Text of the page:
Despite all of the positives, there are issues to contend with. “The biggest concern we have in educating students is finance. Educating students in today’s world, with all the expectations society has for students’ learning, is not something that can be done with yesterday’s dollars. Our school district runs on a tight budget. We have some great folks working for us and they try as much as possible to squeeze the most out of every dollar. However, due to the way Texas funds public education, the financial burden of funding public education falls on the property owner which is getting more and more difficult to sustain.”

As we concluded our interview, Ms. Sever had some advice for students. “Get to know your teachers. They have hopes and dreams just like you do. They care, not only about your education, but also about you as a person. Your teachers truly want to see you succeed, so don’t be afraid to ask for help when you need it. Know that everyone involved in educating you wants you to do well in school.” And for parents, Ms. Sever suggested, “Get involved with your child’s education in whatever way you can. Reach out and get to know your child’s bus driver, teachers, custodians, and everyone involved in his or her education. A child’s education is greatly enhanced when we build a supportive community.”

Out of curiosity, we asked her what her favorite books were and she replied, “I enjoy reading many Young Adult (YA) books, mainly because I enjoy talking to students about what they are reading. One of my favorites is A Long Walk to Water. To me, it epitomizes love thy neighbor, even when it’s difficult to do.”

Without a doubt, there are not only great things but also great reasons to let our communities know about the great job our San Antonio-area Independent School Districts are providing students and families.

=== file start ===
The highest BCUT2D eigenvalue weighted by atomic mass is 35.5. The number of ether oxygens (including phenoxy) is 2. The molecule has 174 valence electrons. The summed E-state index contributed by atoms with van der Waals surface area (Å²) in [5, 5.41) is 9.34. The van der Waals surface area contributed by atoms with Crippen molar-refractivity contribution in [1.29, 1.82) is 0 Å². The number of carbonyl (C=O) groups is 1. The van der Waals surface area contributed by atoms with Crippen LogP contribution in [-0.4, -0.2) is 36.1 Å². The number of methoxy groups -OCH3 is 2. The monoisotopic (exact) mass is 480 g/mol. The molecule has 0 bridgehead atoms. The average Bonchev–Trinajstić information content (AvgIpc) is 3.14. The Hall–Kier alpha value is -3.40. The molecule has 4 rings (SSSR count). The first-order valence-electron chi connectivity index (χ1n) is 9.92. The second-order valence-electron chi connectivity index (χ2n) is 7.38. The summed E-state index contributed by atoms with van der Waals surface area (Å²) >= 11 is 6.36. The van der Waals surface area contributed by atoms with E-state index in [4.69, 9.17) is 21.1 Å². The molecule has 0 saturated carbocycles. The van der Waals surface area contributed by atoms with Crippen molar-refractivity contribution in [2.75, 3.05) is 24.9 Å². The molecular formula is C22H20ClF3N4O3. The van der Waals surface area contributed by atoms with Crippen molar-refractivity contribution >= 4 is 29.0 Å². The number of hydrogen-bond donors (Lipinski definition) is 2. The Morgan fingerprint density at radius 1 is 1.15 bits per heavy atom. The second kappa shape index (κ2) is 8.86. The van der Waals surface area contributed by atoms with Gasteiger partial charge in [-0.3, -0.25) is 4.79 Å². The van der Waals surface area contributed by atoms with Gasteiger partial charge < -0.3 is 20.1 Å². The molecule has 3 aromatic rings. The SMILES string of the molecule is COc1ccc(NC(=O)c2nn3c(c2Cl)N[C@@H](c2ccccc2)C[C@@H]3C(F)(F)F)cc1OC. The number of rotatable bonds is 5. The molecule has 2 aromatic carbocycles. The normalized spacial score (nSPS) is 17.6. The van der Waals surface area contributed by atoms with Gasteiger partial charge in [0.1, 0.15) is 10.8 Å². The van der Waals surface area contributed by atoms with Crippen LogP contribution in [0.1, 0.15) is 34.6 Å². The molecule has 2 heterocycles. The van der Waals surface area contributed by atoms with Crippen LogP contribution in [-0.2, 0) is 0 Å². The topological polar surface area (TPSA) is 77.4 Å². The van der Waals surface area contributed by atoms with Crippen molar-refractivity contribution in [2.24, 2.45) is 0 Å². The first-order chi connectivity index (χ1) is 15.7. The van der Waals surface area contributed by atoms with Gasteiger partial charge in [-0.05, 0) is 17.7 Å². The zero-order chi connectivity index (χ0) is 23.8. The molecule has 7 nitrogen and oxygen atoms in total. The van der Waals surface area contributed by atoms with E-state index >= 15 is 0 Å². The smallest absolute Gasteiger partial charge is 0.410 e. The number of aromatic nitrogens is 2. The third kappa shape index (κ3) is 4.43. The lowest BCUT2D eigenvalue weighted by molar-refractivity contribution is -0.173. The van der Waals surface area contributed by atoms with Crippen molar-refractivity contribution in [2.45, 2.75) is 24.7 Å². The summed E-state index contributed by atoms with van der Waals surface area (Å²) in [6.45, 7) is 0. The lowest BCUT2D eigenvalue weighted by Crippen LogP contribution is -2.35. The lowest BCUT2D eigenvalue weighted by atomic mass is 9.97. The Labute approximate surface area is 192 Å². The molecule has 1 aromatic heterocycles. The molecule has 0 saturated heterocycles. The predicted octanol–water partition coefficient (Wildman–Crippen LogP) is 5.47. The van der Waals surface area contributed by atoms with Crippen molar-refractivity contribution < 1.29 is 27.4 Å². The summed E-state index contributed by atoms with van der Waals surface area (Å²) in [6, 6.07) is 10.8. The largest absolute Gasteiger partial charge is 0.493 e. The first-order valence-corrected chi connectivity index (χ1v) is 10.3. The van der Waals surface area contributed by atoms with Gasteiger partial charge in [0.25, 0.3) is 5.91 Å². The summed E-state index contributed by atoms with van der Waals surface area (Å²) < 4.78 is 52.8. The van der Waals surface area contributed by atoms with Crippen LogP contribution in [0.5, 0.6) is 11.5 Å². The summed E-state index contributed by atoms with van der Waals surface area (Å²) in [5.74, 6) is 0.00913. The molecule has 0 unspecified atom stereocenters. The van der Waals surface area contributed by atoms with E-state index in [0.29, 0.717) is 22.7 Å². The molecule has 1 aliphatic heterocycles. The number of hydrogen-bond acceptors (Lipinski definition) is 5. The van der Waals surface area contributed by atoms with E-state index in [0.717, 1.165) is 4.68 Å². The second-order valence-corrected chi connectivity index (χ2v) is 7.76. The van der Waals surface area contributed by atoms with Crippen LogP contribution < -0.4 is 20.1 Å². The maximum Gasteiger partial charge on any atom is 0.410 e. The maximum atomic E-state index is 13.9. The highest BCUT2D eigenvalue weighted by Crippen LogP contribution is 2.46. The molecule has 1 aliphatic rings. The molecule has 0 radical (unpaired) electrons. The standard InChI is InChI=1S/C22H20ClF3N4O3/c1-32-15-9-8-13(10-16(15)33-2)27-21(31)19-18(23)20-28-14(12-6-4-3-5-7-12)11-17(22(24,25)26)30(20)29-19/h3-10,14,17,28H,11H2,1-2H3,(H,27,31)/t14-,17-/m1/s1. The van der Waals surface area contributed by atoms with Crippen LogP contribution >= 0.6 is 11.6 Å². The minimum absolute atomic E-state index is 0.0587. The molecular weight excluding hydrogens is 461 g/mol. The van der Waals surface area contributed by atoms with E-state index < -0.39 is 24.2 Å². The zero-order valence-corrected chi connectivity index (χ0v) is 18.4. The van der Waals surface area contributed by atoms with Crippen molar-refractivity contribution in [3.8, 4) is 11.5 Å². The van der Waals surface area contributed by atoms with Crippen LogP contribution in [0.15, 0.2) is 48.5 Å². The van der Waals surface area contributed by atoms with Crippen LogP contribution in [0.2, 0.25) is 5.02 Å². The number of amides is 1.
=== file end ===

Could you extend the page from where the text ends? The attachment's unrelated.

• Support School Board Members

    Looking for ways to celebrate our dedicated board members like Sever, we provided some quick tips for schools, districts, students or even parents and community members to spread the love.

    • Use message boards and networking events to thank board members for their service.
    • Present your board members with certificates of appreciation, flowers or fruit baskets in a formal reception or informally.
    • Have students create an appreciation board filled with notes or artwork that can be displayed at an event or in the schools.
    • Create individual plaques with school board members’ names and the number of years of service.
    • Write thank you notes to the board members’ families and spouses for supporting them while they volunteer their time on the board.
    • Have students interview and profile board members – much like we did here!
    • Encourage parent organizations and student councils to sponsor an appreciation breakfast.
    • Recognize board members at sports events.
    • Invite board members to classrooms where they can talk to students about board service.

To discover more ideas, check out the Texas Association of School Boards website for their School Board Recognition Month Planning Kit.

Article was researched, written and coordinated by
Michael Kenning, Cameron Spano, Austin Lawrence, Dalton Jacobson, & Juan Jose Espinoza Flores